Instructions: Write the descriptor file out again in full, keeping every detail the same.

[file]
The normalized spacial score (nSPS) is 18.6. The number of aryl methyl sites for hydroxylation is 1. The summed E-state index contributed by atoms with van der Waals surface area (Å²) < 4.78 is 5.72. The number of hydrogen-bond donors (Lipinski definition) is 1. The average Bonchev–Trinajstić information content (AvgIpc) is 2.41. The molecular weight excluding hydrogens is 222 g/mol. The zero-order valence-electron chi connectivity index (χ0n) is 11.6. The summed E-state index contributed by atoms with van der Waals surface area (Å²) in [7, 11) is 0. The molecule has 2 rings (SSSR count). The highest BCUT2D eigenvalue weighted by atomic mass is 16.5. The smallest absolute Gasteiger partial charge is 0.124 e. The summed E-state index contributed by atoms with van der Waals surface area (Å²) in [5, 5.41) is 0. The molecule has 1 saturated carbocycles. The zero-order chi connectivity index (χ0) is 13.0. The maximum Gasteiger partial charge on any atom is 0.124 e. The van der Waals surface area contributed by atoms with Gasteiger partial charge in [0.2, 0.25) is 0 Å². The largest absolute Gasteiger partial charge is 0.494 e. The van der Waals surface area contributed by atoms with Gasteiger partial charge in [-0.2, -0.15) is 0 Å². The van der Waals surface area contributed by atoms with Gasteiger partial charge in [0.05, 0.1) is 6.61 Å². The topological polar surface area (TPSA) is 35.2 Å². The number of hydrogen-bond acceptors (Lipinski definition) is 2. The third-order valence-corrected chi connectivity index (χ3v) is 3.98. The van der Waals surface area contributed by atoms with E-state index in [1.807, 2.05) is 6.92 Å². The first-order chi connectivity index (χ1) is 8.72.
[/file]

The normalized spacial score (nSPS) is 18.6. The number of aryl methyl sites for hydroxylation is 1. The summed E-state index contributed by atoms with van der Waals surface area (Å²) < 4.78 is 5.72. The number of hydrogen-bond donors (Lipinski definition) is 1. The average Bonchev–Trinajstić information content (AvgIpc) is 2.41. The molecular weight excluding hydrogens is 222 g/mol. The zero-order valence-electron chi connectivity index (χ0n) is 11.6. The summed E-state index contributed by atoms with van der Waals surface area (Å²) in [7, 11) is 0. The molecule has 2 rings (SSSR count). The highest BCUT2D eigenvalue weighted by atomic mass is 16.5. The smallest absolute Gasteiger partial charge is 0.124 e. The summed E-state index contributed by atoms with van der Waals surface area (Å²) in [5, 5.41) is 0. The molecule has 1 saturated carbocycles. The zero-order chi connectivity index (χ0) is 13.0. The maximum Gasteiger partial charge on any atom is 0.124 e. The van der Waals surface area contributed by atoms with Gasteiger partial charge in [0.2, 0.25) is 0 Å². The largest absolute Gasteiger partial charge is 0.494 e. The van der Waals surface area contributed by atoms with Gasteiger partial charge in [-0.2, -0.15) is 0 Å². The van der Waals surface area contributed by atoms with Gasteiger partial charge in [0.05, 0.1) is 6.61 Å². The topological polar surface area (TPSA) is 35.2 Å². The number of hydrogen-bond acceptors (Lipinski definition) is 2. The third-order valence-corrected chi connectivity index (χ3v) is 3.98. The van der Waals surface area contributed by atoms with E-state index in [1.807, 2.05) is 6.92 Å². The first-order chi connectivity index (χ1) is 8.72.